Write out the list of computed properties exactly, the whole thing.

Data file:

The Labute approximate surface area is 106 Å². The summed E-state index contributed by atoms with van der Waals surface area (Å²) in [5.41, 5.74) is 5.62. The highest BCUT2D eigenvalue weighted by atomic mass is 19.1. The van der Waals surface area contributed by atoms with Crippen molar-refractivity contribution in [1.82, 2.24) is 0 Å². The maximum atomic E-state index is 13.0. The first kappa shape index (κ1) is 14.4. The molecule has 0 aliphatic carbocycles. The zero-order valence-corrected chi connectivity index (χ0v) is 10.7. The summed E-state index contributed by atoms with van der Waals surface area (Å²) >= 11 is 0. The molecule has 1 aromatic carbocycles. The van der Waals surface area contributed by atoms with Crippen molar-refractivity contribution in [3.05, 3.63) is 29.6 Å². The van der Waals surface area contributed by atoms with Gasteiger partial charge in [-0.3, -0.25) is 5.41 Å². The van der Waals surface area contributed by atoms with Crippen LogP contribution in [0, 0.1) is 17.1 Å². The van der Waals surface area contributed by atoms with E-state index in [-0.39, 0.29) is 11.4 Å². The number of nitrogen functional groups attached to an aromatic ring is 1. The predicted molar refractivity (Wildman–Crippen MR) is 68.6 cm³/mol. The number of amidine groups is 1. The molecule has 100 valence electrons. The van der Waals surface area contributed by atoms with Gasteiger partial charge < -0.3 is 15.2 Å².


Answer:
The Labute approximate surface area is 106 Å². The summed E-state index contributed by atoms with van der Waals surface area (Å²) in [5.41, 5.74) is 5.62. The highest BCUT2D eigenvalue weighted by atomic mass is 19.1. The van der Waals surface area contributed by atoms with Crippen molar-refractivity contribution in [1.82, 2.24) is 0 Å². The maximum atomic E-state index is 13.0. The first kappa shape index (κ1) is 14.4. The molecule has 0 aliphatic carbocycles. The zero-order valence-corrected chi connectivity index (χ0v) is 10.7. The summed E-state index contributed by atoms with van der Waals surface area (Å²) >= 11 is 0. The molecule has 1 aromatic carbocycles. The van der Waals surface area contributed by atoms with Crippen molar-refractivity contribution in [3.05, 3.63) is 29.6 Å². The van der Waals surface area contributed by atoms with Gasteiger partial charge in [-0.3, -0.25) is 5.41 Å². The van der Waals surface area contributed by atoms with Crippen LogP contribution in [0, 0.1) is 17.1 Å². The van der Waals surface area contributed by atoms with E-state index in [-0.39, 0.29) is 11.4 Å². The number of nitrogen functional groups attached to an aromatic ring is 1. The predicted molar refractivity (Wildman–Crippen MR) is 68.6 cm³/mol. The number of amidine groups is 1. The molecule has 100 valence electrons. The van der Waals surface area contributed by atoms with Gasteiger partial charge < -0.3 is 15.2 Å².